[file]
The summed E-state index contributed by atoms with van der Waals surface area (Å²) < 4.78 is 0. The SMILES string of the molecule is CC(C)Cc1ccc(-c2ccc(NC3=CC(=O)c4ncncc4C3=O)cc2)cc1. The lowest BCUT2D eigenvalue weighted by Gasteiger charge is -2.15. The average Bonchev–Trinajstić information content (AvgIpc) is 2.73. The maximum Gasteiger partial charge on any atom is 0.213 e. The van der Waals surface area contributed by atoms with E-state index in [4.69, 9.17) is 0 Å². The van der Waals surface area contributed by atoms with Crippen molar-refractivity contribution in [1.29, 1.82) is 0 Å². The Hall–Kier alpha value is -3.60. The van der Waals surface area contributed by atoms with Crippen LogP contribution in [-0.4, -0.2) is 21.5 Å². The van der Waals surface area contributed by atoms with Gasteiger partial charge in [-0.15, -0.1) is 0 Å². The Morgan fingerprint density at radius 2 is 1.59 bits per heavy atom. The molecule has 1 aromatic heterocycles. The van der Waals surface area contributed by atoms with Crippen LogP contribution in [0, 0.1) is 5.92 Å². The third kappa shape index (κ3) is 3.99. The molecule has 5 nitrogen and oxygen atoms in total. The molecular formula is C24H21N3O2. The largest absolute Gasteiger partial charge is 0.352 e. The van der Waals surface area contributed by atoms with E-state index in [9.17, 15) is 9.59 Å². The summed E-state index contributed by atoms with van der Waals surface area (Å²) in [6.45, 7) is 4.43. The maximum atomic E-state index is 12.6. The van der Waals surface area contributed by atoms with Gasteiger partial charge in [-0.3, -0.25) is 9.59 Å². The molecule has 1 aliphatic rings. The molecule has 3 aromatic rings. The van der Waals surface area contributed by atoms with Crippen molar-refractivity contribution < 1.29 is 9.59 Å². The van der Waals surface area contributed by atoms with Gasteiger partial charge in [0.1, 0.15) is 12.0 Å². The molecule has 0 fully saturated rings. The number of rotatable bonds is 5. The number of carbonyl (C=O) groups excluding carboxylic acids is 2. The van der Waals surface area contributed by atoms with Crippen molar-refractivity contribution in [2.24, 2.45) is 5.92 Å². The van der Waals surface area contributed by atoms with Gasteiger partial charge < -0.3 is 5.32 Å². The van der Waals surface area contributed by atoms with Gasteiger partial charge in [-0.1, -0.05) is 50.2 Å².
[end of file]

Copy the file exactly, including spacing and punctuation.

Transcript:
The summed E-state index contributed by atoms with van der Waals surface area (Å²) < 4.78 is 0. The SMILES string of the molecule is CC(C)Cc1ccc(-c2ccc(NC3=CC(=O)c4ncncc4C3=O)cc2)cc1. The lowest BCUT2D eigenvalue weighted by Gasteiger charge is -2.15. The average Bonchev–Trinajstić information content (AvgIpc) is 2.73. The maximum Gasteiger partial charge on any atom is 0.213 e. The van der Waals surface area contributed by atoms with E-state index in [4.69, 9.17) is 0 Å². The van der Waals surface area contributed by atoms with Crippen molar-refractivity contribution in [1.29, 1.82) is 0 Å². The Hall–Kier alpha value is -3.60. The van der Waals surface area contributed by atoms with Crippen LogP contribution in [-0.4, -0.2) is 21.5 Å². The van der Waals surface area contributed by atoms with Gasteiger partial charge in [-0.15, -0.1) is 0 Å². The Morgan fingerprint density at radius 2 is 1.59 bits per heavy atom. The molecule has 1 aromatic heterocycles. The van der Waals surface area contributed by atoms with Crippen LogP contribution in [0, 0.1) is 5.92 Å². The third kappa shape index (κ3) is 3.99. The molecule has 5 nitrogen and oxygen atoms in total. The molecular formula is C24H21N3O2. The largest absolute Gasteiger partial charge is 0.352 e. The van der Waals surface area contributed by atoms with E-state index in [9.17, 15) is 9.59 Å². The summed E-state index contributed by atoms with van der Waals surface area (Å²) in [6.45, 7) is 4.43. The maximum atomic E-state index is 12.6. The van der Waals surface area contributed by atoms with Gasteiger partial charge in [-0.3, -0.25) is 9.59 Å². The molecule has 1 aliphatic rings. The molecule has 3 aromatic rings. The van der Waals surface area contributed by atoms with Crippen molar-refractivity contribution < 1.29 is 9.59 Å². The van der Waals surface area contributed by atoms with Gasteiger partial charge in [0.1, 0.15) is 12.0 Å². The molecule has 0 fully saturated rings. The number of rotatable bonds is 5. The number of carbonyl (C=O) groups excluding carboxylic acids is 2. The van der Waals surface area contributed by atoms with Crippen molar-refractivity contribution in [2.24, 2.45) is 5.92 Å². The van der Waals surface area contributed by atoms with Gasteiger partial charge < -0.3 is 5.32 Å². The van der Waals surface area contributed by atoms with Gasteiger partial charge in [-0.1, -0.05) is 50.2 Å².